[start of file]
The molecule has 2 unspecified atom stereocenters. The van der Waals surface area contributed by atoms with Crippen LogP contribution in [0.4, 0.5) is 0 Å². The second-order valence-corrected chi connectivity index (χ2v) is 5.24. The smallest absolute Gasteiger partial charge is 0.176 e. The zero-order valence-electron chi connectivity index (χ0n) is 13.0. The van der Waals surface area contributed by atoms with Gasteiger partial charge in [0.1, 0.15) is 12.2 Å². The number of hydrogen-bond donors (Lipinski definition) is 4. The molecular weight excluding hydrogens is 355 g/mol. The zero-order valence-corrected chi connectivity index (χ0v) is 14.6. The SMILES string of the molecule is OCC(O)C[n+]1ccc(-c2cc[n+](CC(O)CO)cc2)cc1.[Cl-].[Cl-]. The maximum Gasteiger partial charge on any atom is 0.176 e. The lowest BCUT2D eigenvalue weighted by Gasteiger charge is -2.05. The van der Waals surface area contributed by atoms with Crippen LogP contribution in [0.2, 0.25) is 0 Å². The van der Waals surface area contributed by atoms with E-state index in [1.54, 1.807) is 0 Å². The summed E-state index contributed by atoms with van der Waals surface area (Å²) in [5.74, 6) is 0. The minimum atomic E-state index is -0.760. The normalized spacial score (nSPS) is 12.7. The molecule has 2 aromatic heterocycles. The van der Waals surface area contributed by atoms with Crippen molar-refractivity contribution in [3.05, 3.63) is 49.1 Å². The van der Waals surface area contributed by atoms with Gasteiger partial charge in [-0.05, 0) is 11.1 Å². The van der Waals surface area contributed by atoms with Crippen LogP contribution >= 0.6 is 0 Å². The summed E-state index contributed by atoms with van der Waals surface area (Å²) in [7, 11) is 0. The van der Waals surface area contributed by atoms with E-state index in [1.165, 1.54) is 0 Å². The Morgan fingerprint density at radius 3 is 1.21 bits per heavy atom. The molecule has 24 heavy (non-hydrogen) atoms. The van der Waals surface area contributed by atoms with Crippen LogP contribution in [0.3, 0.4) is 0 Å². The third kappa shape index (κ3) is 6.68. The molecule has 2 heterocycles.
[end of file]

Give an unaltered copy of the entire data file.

The molecule has 2 unspecified atom stereocenters. The van der Waals surface area contributed by atoms with Crippen LogP contribution in [0.4, 0.5) is 0 Å². The second-order valence-corrected chi connectivity index (χ2v) is 5.24. The smallest absolute Gasteiger partial charge is 0.176 e. The zero-order valence-electron chi connectivity index (χ0n) is 13.0. The van der Waals surface area contributed by atoms with Gasteiger partial charge in [0.1, 0.15) is 12.2 Å². The number of hydrogen-bond donors (Lipinski definition) is 4. The molecular weight excluding hydrogens is 355 g/mol. The zero-order valence-corrected chi connectivity index (χ0v) is 14.6. The SMILES string of the molecule is OCC(O)C[n+]1ccc(-c2cc[n+](CC(O)CO)cc2)cc1.[Cl-].[Cl-]. The maximum Gasteiger partial charge on any atom is 0.176 e. The lowest BCUT2D eigenvalue weighted by Gasteiger charge is -2.05. The van der Waals surface area contributed by atoms with Crippen LogP contribution in [0.2, 0.25) is 0 Å². The van der Waals surface area contributed by atoms with E-state index in [1.54, 1.807) is 0 Å². The summed E-state index contributed by atoms with van der Waals surface area (Å²) in [5.74, 6) is 0. The minimum atomic E-state index is -0.760. The normalized spacial score (nSPS) is 12.7. The molecule has 2 aromatic heterocycles. The van der Waals surface area contributed by atoms with Crippen molar-refractivity contribution in [3.05, 3.63) is 49.1 Å². The van der Waals surface area contributed by atoms with Gasteiger partial charge in [-0.05, 0) is 11.1 Å². The van der Waals surface area contributed by atoms with Crippen LogP contribution >= 0.6 is 0 Å². The summed E-state index contributed by atoms with van der Waals surface area (Å²) in [7, 11) is 0. The van der Waals surface area contributed by atoms with E-state index in [1.165, 1.54) is 0 Å². The Morgan fingerprint density at radius 3 is 1.21 bits per heavy atom. The molecule has 24 heavy (non-hydrogen) atoms. The van der Waals surface area contributed by atoms with Crippen LogP contribution in [0.3, 0.4) is 0 Å². The third kappa shape index (κ3) is 6.68. The molecule has 2 heterocycles.